UC Santa Barbara’s Associated Students is the largest nonprofit organization in Santa Barbara County, boasting a budget of $13,689,460.91 for the 2021-22 school year. UCSB’s student fees are the highest of any UC campus.
But even with millions at its disposal, Associated Students (A.S.) can’t get students out to vote.
Voting occured last week in the A.S. Spring Election. According to A.S. Legal Code, 20% of the student body must vote for results to be valid. For the first time in memory, the threshold wasn’t met by its original deadline, forcing A.S. to extend elections through the weekend. After the extension, the threshold was met by just a .76% margin.
Marisela Marquez, the A.S. executive director, said in a statement to the Nexus that as far as she knows, this was the first time in recent history that the voting period needed to be extended during a regular spring election.
Not only did fewer students vote, but fewer students ran for office. The A.S. Senate is comprised of 27 seats, and only 20 students ran, leaving seven openings in the start of the term. 18 of those candidates were affiliated with Storke Party — the only party to run a senate slate — and the other two ran independently.
Compare that to the 2021 election cycle, where 31 students ran for Senate positions , or 48 in the 2020 election. In just two years, the number of students running for senator has dropped by half.
As one of the few student bodies that regularly covers A.S., the Nexus acts as the campus’s free press to ensure accountability with all our local governing bodies, A.S. included.
This year’s historically low election turnout makes it clear: Associated Students is failing to connect with the student body.
Our knowledge of the work completed by A.S. — and, in particular, the A.S. Senate — gives us an obligation to echo the criticisms many students have made approaching election season.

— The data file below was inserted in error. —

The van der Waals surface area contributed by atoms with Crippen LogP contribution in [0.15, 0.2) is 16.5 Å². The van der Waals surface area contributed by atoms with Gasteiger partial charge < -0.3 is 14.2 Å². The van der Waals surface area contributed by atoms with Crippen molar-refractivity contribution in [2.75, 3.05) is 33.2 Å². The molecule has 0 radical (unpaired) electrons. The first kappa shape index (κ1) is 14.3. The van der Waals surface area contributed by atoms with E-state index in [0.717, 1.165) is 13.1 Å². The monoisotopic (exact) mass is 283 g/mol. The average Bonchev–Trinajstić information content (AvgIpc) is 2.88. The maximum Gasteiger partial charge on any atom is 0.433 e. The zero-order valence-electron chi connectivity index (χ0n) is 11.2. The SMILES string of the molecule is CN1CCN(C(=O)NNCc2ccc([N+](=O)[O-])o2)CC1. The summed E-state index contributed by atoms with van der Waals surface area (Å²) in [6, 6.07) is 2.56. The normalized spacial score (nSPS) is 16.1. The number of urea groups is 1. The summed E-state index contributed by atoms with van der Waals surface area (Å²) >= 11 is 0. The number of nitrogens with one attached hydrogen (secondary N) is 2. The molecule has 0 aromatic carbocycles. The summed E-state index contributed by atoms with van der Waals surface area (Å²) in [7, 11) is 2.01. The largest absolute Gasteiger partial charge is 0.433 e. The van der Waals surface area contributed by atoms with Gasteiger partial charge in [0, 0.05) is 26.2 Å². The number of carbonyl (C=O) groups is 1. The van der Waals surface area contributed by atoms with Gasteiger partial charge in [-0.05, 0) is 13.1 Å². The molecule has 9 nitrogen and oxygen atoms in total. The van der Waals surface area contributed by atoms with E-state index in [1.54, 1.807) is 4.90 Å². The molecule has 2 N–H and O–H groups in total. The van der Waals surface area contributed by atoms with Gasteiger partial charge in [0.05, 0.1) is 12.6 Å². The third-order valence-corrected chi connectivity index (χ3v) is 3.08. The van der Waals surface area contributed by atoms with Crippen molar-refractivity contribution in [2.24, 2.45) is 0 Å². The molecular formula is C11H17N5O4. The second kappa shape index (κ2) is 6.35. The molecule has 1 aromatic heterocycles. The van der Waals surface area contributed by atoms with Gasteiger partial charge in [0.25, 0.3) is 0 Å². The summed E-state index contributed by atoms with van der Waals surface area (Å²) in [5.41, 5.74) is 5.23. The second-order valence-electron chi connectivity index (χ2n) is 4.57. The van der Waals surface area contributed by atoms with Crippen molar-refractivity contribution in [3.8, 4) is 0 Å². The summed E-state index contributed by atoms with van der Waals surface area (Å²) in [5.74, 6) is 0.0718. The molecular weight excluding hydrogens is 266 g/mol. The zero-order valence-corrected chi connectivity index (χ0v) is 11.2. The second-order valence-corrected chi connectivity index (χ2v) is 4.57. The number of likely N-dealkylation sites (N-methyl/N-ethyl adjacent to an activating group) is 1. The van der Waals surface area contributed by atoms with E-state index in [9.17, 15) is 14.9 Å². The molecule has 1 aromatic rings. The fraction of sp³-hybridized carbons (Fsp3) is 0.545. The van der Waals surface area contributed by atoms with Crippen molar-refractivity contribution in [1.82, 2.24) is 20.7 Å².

The Nexus believes this year’s Senate’s palpable inaction was seen both in a lack of effort to combat the intrinsically insular nature of the Senate and in a lack of tangible, completed work to benefit students. Both of these factors played a large role in the lack of awareness UCSB students had at large around A.S. functions and, in turn, A.S. elections.
This year, the 72nd Senate produced 48 pieces of legislation, and four senators resigned midway into their tenure.
Compare that to the 2020-21 school year, where senators produced a total of 114 pieces of legislation and 94 in the 2019-20 school year. A completely remote Senate working during a remote school year managed to be more productive than this year’s senators.
This year’s dissolution of the party system without a tangible solution to increase voter engagement is one example of an A.S. that is failing to prioritize student representation.
During Winter Quarter 2022, the Senate — with the support of many other actors within A.S. — unanimously voted to pass an amendment to the A.S. constitution named the Nonpartisan Act that would ban senatorial and Internal Vice President candidates from running with political parties. The bill was sponsored by Gurleen Pabla, incoming A.S. President for the 2022-23 school year, among others.
The Nexus has witnessed firsthand the divisive, petty and oftentimes cruel nature of UCSB’s party system, and agree with the bill’s sentiment that parties have fostered an unsustainable and toxic environment within the association. Parties have also traditionally fostered groupthink and loyalty along partisan lines that does not benefit democratic and independent thought.
If our student body was engaged and interested in A.S. and student politics, and willing to put in the time and effort that researching independent candidates would take, dissolving parties could provide a solution to the plethora of issues they have created internally.
However, moving forward with this decision without having a plan to reinstate the benefits that parties provide in terms of voter engagement— 79.3% of the undergraduate student population did not vote this year — ultimately feels like an internal solution to an external problem.
Although the amendment — which was also passed by the student body on the spring elections ballot — will go into effect next year and onward, parties took internal steps to dissolve during this year’s elections.
This was in hope of dissolving the partisan, divisive relationships that plagued their Senate and past Senates, 2021-22 Senator and student sponsor of the bill Jessy Gonzalez told the Nexus in April. But at the same time, Gonzalez told the Nexus he saw “somewhat of a correlation” between the dissolution of parties and low voter turnout.
Schools all across the UC, including UC Davis and UC Riverside, saw a sharp decline in voter turnout after abolishing the party system.